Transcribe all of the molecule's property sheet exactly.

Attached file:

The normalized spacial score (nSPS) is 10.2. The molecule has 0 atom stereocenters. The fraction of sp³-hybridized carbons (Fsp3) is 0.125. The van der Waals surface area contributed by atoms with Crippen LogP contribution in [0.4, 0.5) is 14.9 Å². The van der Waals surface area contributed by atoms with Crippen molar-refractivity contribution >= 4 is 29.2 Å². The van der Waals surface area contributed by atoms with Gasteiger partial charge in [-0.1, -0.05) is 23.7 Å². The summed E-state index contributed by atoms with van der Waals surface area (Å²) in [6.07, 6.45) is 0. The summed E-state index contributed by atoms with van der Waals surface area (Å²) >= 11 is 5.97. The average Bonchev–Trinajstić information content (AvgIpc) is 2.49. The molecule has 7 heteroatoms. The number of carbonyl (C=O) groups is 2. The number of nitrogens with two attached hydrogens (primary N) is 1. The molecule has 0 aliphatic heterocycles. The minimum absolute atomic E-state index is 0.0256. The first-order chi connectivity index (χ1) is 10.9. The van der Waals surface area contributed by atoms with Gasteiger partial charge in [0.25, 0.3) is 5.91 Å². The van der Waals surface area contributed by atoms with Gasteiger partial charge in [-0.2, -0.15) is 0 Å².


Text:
The normalized spacial score (nSPS) is 10.2. The molecule has 0 atom stereocenters. The fraction of sp³-hybridized carbons (Fsp3) is 0.125. The van der Waals surface area contributed by atoms with Crippen LogP contribution in [0.4, 0.5) is 14.9 Å². The van der Waals surface area contributed by atoms with Crippen molar-refractivity contribution >= 4 is 29.2 Å². The van der Waals surface area contributed by atoms with Gasteiger partial charge in [-0.1, -0.05) is 23.7 Å². The summed E-state index contributed by atoms with van der Waals surface area (Å²) in [6.07, 6.45) is 0. The summed E-state index contributed by atoms with van der Waals surface area (Å²) >= 11 is 5.97. The average Bonchev–Trinajstić information content (AvgIpc) is 2.49. The molecule has 7 heteroatoms. The number of carbonyl (C=O) groups is 2. The number of nitrogens with two attached hydrogens (primary N) is 1. The molecule has 0 aliphatic heterocycles. The minimum absolute atomic E-state index is 0.0256. The first-order chi connectivity index (χ1) is 10.9. The van der Waals surface area contributed by atoms with Gasteiger partial charge in [0.25, 0.3) is 5.91 Å². The van der Waals surface area contributed by atoms with Gasteiger partial charge in [-0.2, -0.15) is 0 Å².